21 September 2011

Stiglitz: the Government and Housing Policy, and the Tablet of History

Every country has an industrial policy of some sort, ranging from active mercantilism to laissez-faire. Even no policy is a policy. But through its tax code, regulations, investments, and monetary activity each country shapes to a great degree the posture of its economy vis-à-vis the rest of the world.

For at least the last thirty years the industrial policy of the US has been to stimulate domestic consumption through encouraging and promoting the growth of the single owner housing industry. There are a number of domestic policy reasons for this, some of which Stiglitz highlights in the video below.

Other countries tend to not encourage domestic consumption, favoring an export policy to attract hard currencies. Since the US owned the world's reserve currency since the Bretton Woods agreement, it was to its advantage and even its obligation to engage in a debt based consumption.

These trends are playing out. One can only aggressively net export and engage in vendor financing through currency manipulation until their customers are rendered insolvent, and build houses and create debt until the financial system collapses and the balance sheets of the nation are in shambles.

Now the US, and by consequence the rest of the world, is engaged in a great reset, the establishment of a new international trade and financial exchange system.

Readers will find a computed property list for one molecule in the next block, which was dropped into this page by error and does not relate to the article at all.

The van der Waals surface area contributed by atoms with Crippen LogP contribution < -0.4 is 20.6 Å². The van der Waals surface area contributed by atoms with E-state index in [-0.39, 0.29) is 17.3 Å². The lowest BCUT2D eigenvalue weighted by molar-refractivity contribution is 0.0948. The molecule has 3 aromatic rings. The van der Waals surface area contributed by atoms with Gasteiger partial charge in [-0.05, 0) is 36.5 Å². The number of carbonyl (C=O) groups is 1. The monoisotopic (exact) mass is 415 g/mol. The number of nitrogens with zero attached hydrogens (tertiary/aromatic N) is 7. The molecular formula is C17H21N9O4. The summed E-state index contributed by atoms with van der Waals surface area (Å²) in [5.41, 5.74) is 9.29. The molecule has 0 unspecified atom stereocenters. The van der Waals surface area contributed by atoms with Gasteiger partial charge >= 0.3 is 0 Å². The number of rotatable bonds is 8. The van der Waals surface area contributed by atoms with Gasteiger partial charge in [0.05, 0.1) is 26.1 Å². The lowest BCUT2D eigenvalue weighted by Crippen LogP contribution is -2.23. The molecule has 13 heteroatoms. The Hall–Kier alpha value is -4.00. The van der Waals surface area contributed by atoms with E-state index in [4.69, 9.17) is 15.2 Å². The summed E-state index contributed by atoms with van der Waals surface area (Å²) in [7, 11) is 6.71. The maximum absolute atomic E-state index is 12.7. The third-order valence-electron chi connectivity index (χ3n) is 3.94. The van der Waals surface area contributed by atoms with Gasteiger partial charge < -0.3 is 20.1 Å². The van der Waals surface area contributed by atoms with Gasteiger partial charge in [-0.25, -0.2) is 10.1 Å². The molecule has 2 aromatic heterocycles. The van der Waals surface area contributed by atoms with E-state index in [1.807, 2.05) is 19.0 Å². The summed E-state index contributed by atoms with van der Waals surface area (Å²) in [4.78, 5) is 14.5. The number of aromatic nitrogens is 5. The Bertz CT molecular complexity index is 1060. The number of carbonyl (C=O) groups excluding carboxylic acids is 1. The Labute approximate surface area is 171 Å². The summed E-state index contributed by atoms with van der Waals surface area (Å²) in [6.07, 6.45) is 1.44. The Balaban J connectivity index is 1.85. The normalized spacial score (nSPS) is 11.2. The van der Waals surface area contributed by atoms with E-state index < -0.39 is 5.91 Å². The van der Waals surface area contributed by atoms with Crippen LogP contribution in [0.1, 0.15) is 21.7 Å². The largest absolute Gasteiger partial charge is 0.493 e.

One of the great unanswered questions is the role of the sovereign nation in this brave new world. Although they rarely mention it, economists have long known that unless it can control its own currency and trade environment, no nation can be truly sovereign in its fiscal, and thereby policy, decisions.

On a micro level we see this clearly in the Eurozone, where to a large extent Germany shapes the continent's trade and currency policies to support their export industries, certainly to the disadvantage of the consuming nations of the south.

So too, the trade regime and the gaming of the currency exchanges especially since the 1990's have placed the US in a difficult position. Can a nation choose to have a 'green' environmental domestic policy with reasonable healthcare for all, a democratic and educated people, while competing in a rigged system with a feudal country that cares not for the environment, the people in general, and for freedom?

This is why I have observed that the great story of this generation will be the reconsideration of the position of the individual and their relationship with the State.  And one of the great variables in this discussion will be the resolution of the trade and monetary systems, since a modern person is by nature a transactional being.  I consider the libertarian phenomenon a nostalgia for a past, of rugged individualism and ideal independence,  that is utopian; it probably never really existed.

I am not presenting any answers here. What I am trying to highlight is the great macro trend that is driving the world at this time, which is the establishment of a new system to take the place of the crumbling grand agreement that served between the end of the Second World War and the end of the Cold War.  The end of this global accord is marked roughly by the collapse of the former Soviet Union with the Asian currency crisis, and the entry of China into favored nation trade status with the rest of the world through the auspices of the US under Bill Clinton.

That is the backdrop, the great slate, the tablet if you will, on which history is being written.

Chart courtesy of CalculatedRisk